Aksum, the birthplace of Ethiopia. Clockwise from top right: 1. Queen of Sheba’s Palace: In the 10th century BCE, the Solomon Dynasty began with Menelik I, the son of the union between King Soloman and the Queen of Sheba, who was from Aksum (palace ruins shown). This dynasty continued into modern times, ending with Haile Selassie being unconstitutionally deposed by the Communist Derg in 1974. 2. Ark of the Covenant: Menelik I is also purported to have stolen the Ark of the Covenant from his father, King Solomon. It now resides in the heavily fortified Chapel of the Ark beside Church of St. Mary of Zion. 3. Balthazar’s Tomb: Another claim to fame for Aksum is the tomb of one of the three magi, Balthazar. The Ethiopian Church teaches that King Bezár who ruled at the time of Jesus’ birth was the magi that brought frankincense, most likely from a grove near to the tomb. 4. Aksumite monolithic stelae: In the 4th c. CE, the Aksumite emperors built monolithic stelea as tomb markers. The Aksumite Empire was one of the four great empires of the time, alongside Roman, Persia and the Indus Valley. 5. Ezana Stone: In the 4th century CE, King Ezana converted his empire to Christianity as written on the Ezana Stone in three languages: Old Greek, Ge’ez (still used today in churches) and the ancient language of Sabaean from southern Yemen.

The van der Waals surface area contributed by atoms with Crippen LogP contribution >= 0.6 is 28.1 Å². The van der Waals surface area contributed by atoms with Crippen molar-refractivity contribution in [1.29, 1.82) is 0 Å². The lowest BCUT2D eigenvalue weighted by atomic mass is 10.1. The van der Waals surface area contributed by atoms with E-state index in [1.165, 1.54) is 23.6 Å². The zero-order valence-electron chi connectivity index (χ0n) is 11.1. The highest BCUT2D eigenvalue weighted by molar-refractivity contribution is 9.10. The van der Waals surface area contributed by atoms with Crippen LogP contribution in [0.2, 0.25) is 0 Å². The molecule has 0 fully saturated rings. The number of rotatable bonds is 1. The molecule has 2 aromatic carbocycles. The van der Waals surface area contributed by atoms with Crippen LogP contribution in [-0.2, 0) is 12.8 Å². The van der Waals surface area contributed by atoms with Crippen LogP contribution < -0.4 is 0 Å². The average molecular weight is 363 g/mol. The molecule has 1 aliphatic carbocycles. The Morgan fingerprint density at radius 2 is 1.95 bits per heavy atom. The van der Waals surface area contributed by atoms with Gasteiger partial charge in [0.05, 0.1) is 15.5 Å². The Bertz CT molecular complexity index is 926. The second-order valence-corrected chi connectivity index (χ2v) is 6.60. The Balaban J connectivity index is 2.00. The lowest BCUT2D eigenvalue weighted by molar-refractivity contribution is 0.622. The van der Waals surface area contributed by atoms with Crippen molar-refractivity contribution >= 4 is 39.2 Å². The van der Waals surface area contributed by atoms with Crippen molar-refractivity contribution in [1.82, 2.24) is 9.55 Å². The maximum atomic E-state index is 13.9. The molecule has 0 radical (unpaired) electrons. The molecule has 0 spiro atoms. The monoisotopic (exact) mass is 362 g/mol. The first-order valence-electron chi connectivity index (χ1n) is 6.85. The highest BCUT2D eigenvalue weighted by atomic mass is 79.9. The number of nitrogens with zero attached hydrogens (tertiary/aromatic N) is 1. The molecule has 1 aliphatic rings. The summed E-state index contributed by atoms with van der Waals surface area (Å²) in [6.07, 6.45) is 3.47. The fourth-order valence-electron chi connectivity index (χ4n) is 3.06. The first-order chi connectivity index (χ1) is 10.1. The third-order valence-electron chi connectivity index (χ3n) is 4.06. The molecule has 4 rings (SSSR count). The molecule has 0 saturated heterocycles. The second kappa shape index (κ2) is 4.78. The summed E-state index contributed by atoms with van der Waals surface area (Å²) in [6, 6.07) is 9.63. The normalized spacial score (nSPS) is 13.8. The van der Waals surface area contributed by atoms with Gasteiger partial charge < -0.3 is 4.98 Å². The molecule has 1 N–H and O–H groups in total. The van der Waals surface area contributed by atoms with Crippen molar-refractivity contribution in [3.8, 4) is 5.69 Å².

An old woman negotiates the extensive rock-hewn tunnels between the churches of Lalibela.
Sunrise Worship, Bete St. Giyorges, Lalibela, Ethiopia. As sung mass drifts upwards from the rock-hewn vaults below, worshippers begin to gather at the top of the Church of St. George, one of the finest examples of this mediaeval engineering triumph of rock-hewn churches.The 11 churches of Lalibela date from the reign of King Lalibela in the 12th century and comprise a UNESCO World Heritage Site. After living in Jerusalem for 13 years, King Lalibela was commanded by God to build a second Jerusalem, which he did by carving each of the churches (and many more in other parts of Ethiopia) down into the solid rock, then hollowing out each unique cube or cruciform, complete with artistic pillars and vaulted ceilings.
Worship at the rock-hewn churches of Lalibela.
Ethiopian Orthodox Priest, Yemrehana Krestos Church, Amhara Region, Ethiopia. Located 42km from Lalibela, this 11th- or 12th-century church, built in the Aksumite style using stone and olive wood, is 100 years older than the churches of Lalibela. Part of its uniqueness is that it is built inside a cave large enough to also house the Royal tomb of King Yemrehana Krestos, another building that served as his palace, and a boneyard containing the piled-up skeletons of over 400 holy people who have died there, dating back to the original construction.
Yemrehana Krestos Church
Procession, Debre Damo Monestary, Tigray, Ethiopia. Built in the 6th century atop a large mesa in the far north of Ethiopia, Debre Damo is the self-sufficient home of 150 monks and acolytes. Only men and boys are permitted entrance and it is only accessible using ropes and a make-shift harness to climb a 15m sheer cliff of sandstone, after ascending 335 hand-carved stone steps from the village below.